Yvonne Abraham

Open hatred surfaces in New Hampshire

Manchester is the home of New Hampshire’s first mosque.
Manchester is the home of New Hampshire’s first mosque.Jim Cole/Associated Press/File

It’s a lousy time to be an American Muslim.

Especially now in New Hampshire. In the first-in-the-nation primary state, overrun by candidates and political junkies, there is no escaping the hateful rhetoric of this year’s GOP primary.

Messrs. Trump, Cruz, and Carson have said such odious, un-American things, holding an entire faith responsible for the attacks in Paris and San Bernardino, calling for a ban on Muslims entering the country, blithely asserting Muslim-Americans don’t deserve basic rights.

The ravings of these demagogues are troubling enough. But they’ve found fertile ground among some voters in New Hampshire and beyond, who now appear liberated from common decency (they call it “political correctness”) to express their bigoted views.


“It’s even worse than after September 11th,” said Salman Malik, 52, an oral surgeon who lives in Londonderry. “I’ve never seen this. Open hatred has become popular.”

Malik’s family left Pakistan when he was 9. When he learned about the Japanese internment camps of World War II in school, it was considered a dark chapter in the nation’s history. In this campaign, internment has been spoken of by Trump supporters in approving terms, and that frightens Malik, who has an immigrant’s fervor for the ideals this country is supposed to stand for. “You don’t pick a group of people and pounce on them,” he said. “In a democracy, the majority rules, but they protect the minority.”

President Obama gave a speech at a Baltimore mosque on Wednesday condemning the surge in Islamophobia, saying “an attack on one faith is an attack on all our faiths.”

How dismal and predictable were the responses from the trail. Trump reprised his cynical suggestion that Obama is a Muslim. Marco Rubio criticized the visit, calling it divisive. “Look at today; he gave a speech at a mosque,” Rubio said at a town hall meeting in Dover. “Oh, you know, basically implying that America is discriminating against Muslims.”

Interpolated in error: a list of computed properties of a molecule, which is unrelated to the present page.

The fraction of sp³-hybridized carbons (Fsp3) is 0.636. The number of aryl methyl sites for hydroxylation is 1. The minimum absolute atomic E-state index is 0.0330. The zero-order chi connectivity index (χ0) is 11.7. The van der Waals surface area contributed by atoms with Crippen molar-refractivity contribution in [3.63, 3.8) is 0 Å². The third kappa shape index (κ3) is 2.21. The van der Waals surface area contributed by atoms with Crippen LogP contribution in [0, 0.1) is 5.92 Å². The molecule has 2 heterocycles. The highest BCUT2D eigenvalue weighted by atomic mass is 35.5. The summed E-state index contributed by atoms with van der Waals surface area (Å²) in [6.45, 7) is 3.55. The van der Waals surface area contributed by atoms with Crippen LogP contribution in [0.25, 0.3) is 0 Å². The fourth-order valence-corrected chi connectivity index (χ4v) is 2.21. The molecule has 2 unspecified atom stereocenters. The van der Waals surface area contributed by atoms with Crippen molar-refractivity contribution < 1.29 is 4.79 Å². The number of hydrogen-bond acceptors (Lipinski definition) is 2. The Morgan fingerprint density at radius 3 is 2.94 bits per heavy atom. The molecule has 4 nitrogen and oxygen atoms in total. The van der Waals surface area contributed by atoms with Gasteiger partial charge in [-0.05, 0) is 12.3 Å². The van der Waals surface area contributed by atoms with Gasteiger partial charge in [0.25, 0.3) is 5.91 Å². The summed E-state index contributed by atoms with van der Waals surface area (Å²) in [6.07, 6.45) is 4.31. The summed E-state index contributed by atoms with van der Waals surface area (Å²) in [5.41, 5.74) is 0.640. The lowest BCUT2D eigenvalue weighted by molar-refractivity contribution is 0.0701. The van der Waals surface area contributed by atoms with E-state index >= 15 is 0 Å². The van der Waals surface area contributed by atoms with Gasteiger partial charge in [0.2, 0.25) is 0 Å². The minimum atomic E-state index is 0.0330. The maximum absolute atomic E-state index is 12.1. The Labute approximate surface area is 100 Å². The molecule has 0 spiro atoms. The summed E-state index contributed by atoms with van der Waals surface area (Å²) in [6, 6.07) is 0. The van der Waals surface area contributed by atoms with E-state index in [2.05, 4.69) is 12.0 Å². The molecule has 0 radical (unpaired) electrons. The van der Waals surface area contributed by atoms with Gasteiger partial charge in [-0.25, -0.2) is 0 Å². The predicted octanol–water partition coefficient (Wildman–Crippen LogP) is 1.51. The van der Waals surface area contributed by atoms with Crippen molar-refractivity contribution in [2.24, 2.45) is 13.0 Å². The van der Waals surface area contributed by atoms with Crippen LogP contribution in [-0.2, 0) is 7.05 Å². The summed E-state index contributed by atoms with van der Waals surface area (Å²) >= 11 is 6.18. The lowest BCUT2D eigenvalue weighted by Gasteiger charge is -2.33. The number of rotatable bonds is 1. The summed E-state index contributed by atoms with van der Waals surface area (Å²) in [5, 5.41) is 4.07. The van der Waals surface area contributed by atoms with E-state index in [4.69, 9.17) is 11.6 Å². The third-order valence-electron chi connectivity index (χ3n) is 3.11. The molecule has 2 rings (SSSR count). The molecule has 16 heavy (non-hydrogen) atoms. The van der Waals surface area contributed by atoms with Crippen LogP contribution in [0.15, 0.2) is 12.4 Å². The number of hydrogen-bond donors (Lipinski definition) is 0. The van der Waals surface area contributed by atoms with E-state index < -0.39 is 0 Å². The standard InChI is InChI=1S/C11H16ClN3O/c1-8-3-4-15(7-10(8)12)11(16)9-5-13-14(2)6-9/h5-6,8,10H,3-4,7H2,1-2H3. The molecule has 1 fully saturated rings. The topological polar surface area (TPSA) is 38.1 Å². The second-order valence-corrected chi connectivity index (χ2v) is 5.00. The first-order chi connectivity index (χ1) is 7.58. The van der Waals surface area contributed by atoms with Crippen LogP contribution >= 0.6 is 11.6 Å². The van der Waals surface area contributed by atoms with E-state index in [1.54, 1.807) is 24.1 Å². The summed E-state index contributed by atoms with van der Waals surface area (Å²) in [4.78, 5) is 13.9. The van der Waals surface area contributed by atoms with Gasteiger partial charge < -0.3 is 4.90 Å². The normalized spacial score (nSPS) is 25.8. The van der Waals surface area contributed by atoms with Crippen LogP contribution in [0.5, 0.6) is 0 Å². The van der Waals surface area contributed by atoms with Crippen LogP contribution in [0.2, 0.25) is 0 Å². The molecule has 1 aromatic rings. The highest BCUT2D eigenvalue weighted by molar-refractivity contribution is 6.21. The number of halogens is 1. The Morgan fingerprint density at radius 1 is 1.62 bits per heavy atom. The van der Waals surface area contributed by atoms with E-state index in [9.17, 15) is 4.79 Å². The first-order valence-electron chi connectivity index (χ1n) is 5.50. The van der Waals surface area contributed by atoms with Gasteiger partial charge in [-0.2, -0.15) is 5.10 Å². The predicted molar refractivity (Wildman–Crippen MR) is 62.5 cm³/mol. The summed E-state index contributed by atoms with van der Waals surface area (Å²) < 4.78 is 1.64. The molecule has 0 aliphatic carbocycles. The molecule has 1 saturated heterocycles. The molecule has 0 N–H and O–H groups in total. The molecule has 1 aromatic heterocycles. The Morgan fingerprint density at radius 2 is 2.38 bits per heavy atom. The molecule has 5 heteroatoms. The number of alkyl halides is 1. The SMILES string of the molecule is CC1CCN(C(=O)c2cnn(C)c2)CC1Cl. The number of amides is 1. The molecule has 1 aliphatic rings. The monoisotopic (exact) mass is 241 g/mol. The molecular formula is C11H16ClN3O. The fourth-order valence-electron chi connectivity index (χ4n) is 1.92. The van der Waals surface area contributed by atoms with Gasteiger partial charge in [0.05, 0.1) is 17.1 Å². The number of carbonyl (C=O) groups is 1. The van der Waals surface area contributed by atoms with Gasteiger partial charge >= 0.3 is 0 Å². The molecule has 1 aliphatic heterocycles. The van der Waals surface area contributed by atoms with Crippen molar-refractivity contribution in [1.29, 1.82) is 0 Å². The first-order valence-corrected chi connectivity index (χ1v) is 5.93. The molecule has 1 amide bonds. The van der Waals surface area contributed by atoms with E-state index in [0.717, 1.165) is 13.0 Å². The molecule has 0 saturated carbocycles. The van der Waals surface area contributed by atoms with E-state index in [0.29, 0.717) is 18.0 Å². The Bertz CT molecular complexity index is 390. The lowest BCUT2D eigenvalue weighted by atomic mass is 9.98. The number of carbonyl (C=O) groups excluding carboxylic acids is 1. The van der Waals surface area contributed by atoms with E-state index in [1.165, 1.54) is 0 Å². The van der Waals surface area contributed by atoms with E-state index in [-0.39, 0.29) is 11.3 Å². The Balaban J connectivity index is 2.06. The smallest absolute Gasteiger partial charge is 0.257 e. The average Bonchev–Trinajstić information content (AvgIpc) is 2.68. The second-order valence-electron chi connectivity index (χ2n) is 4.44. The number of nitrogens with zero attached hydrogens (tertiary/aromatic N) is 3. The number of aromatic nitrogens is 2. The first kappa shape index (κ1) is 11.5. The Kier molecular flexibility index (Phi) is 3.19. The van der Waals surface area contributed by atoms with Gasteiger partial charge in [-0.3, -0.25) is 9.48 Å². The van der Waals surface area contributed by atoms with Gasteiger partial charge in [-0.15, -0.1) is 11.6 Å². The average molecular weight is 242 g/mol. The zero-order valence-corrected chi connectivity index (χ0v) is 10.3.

Imagine that. And this is the candidate sometimes called an alternative to the extremists in the race.

Last week, too, state Representative Ken Weyler, a Republican who somehow graduated from MIT, said giving public benefits to any family that practices Islam is “treason.”

Yikes. How do you make sense of all this if you’re a New Hampshire Muslim who has felt mostly accepted and welcome, until now?

“You drive around and you see Trump signs in your own town,” said Tasneem Mohammed, a high school math teacher who lives in Salem. “I’m concerned that all of those people are buying into what he’s saying. It makes me afraid for me and my kids.”

Mohammed, 46, was born in Scotland, and immigrated here 19 years ago. She recalls little open prejudice in her youth, and only brief discomfort here after 9/11. While she and others say they’ve had plenty of support from friends and neighbors lately, she’s still concerned for her three children, young adults bombarded with offensive statements on TV and Twitter. She has urged them to resist the impulse to respond: “We told them, ‘This is not a time to advocate for Islam; you don’t know what people are thinking right now.’ ”

The current climate presents Muslims with two lousy choices: Lie low and watch the wave of intolerance grow, or try to convince the ignorant that being a Muslim doesn’t mean you aren’t a proud and loyal citizen.


“It takes one drop of blood in a liter of water to make it look red, and that is what is happening,” Malik said. “They just mix us together and everyone is now contaminated.”

Mohammed is just waiting for it to end. Maybe after Tuesday’s vote, the Trump signs will come down. Then again, maybe one of the candidates who profited from her pain will win New Hampshire, and keep winning.

“It will take a long time for this damage to be fixed,” Malik said. “I’m not sure where this country is heading. I can only hope it goes in the right direction.”

Top moments from the Republican presidential debate in N.H.
Top moments from the Republican presidential debate in N.H.

Yvonne Abraham is a Globe columnist. She can be reached at yvonne.abraham@globe.com. Follow her on Twitter @GlobeAbraham.